Tuesday, April 23, 2013


Scarface was a classic gangster film directed by Howard Hawks in 1932 (not the 1983 remake). The story follows the rise and fall of Tony Camonte, aka “Scarface”. It’s a classic example of power struggle story. It is easily categorized as a gangster film because of its heavy use of gangster conventions. I’ll list out and analyze a few in this post.

In Scarface, obtain power and losing power is the central theme. Tony started as someone in Lovo’s gang and later becomes the king of the gangsters, while at the end he loses all the power and gets arrested by the police. Power struggle is a conventional theme for gangster films. Scarface is no exception. The character arc of Tony Camonte is a good demonstration of how the lust of struggle is able to corrupt such a person’s life. It’s a criticism of American materialism. The longing for the American dream is a convention of the gangster films, and Scarface does so in a traditional way.

The use of guns might be the most significant genre trait for gangster genre. Scarface was known for its violence. It was banned in several states and its release was delayed in many other areas. The guns played a major part in Scarface. The introduction of the machine gun plays a big part in the development of the plot. It is the machine gun that adds more violent aspect to the visual aspect and the sound aspect. The sequence when the gangsters shooting at the store windows and people on the street is just horrifying. Plus the role of sound made everything even more intense. The sound of machine gun really gave me goose bumps when I saw it. I think, its violence is very effective for production code to a certain degree. The way the opening title card is questioning people is fairly questioned by the violence in the film. Though the filmmaker did not intend to make them function the way the production code makes it to do, it works somehow in an ironic way.

The aspect of family plays a major role in Scarface as well. The family is consisted by the mother, the sister, and Tony Camonte. They stay much close to each other through the story though it is not depicted as a “normal” family. The relationship between the brother and sister is worth mentioning. The aspect of incest in gangster films was later toned down due to the production code. It is still a way of showing the union of a family, which kind of reminiscent the family aspect in western films. This implicitly draws a connection to the conventions in western films.

It is these conventions that make Scarface such a gangster classic. Without such a gangster film landmark, the films come afterward would not have the same plot structure as they do nowadays.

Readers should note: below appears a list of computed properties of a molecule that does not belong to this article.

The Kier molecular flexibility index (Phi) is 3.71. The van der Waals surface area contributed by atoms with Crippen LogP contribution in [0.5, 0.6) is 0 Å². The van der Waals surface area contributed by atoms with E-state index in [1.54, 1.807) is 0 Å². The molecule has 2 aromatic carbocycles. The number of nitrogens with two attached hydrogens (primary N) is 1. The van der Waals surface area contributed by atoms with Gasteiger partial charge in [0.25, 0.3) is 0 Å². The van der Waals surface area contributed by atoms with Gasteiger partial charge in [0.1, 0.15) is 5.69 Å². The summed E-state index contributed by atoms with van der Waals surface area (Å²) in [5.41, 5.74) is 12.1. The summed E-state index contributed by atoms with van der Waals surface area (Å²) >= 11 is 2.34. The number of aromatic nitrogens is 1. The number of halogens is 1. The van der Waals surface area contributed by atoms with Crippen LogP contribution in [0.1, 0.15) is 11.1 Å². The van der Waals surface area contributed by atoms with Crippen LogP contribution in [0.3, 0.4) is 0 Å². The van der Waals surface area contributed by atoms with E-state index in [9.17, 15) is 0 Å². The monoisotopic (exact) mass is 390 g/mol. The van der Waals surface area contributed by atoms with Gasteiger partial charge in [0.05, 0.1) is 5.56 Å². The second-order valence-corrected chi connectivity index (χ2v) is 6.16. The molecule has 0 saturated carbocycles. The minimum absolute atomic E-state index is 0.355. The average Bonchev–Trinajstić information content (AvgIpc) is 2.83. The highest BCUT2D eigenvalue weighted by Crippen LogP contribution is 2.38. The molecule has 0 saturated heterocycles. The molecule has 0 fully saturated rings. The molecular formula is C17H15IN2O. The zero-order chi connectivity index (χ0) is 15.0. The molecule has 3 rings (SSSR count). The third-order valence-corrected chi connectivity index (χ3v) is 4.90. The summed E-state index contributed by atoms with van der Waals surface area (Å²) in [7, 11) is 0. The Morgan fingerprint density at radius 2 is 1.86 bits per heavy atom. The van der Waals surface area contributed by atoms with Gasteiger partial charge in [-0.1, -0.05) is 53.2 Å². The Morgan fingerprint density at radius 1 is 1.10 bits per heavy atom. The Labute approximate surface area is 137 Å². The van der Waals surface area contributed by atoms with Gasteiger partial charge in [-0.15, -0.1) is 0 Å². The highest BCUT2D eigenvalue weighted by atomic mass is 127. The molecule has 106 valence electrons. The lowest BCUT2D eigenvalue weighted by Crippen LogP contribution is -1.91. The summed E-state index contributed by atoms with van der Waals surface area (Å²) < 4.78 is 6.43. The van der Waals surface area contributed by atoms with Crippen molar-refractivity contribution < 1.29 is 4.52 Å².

"this is what we do nowadays, we smile like pigs" :D

1 comment:

  1. CLARIFY: It's clear that your post is going to be exploring the genre conventions and themes of the film Scarface.

    Do you really think that incest is a genre convention of the gangster film?

    I don't understand what the difference is between what the production code was trying to make the opening title card do and what the filmmaker's intended, and therefore what your point is about the whole thing. It doesn't help that you don't actually include what the title card says (though this is going more towards a concern).

    VALUE: You have a lot of great points in this post. I think your most successful point with great examples is when you talk about the machine gun and the use of sound, and how not only is this a genre convention but that it really heightened the violence in general in the film (and world of the story). You also clearly explain that obtaining and losing power is an important theme in the genre, which I definitely agree with.

    CONCERNS: While I'm glad you point out that the film also focuses on family - I don't think that incest is a genre convention of the gangster film. Even if we see it in more than one film that does't mean it's a convention - it would have to be present in the majority of films. Most gangster films focus more on the idea of loyalty with a family, and family might be used as a term for the actual gang themselves. So when someone is disloyal (like how Guino starts to see Tony's sister, even when he has been told not too) this is a serious offense that often ends in death. That would be the convention that ties to the genre. I think the fact that Tony has a somewhat unhealthy feelings and a creepy hold on his sister, that he doesn't seem to want her to have any other man (even though he has his own girl), is another trait that makes him more of a bad guy, someone who "deserves" his downfall at the end.

    You do not explain the production code or what your point about the code has to do with the film. Someone who is not familiar with the code would not be able to follow your post, and even I, who does know about it, don't understand what you mean in that part. I would suggest you include the actual wording of the card to help illustrate your point and go in to much more detail on what point you are trying to make. That is the least successful part of your post.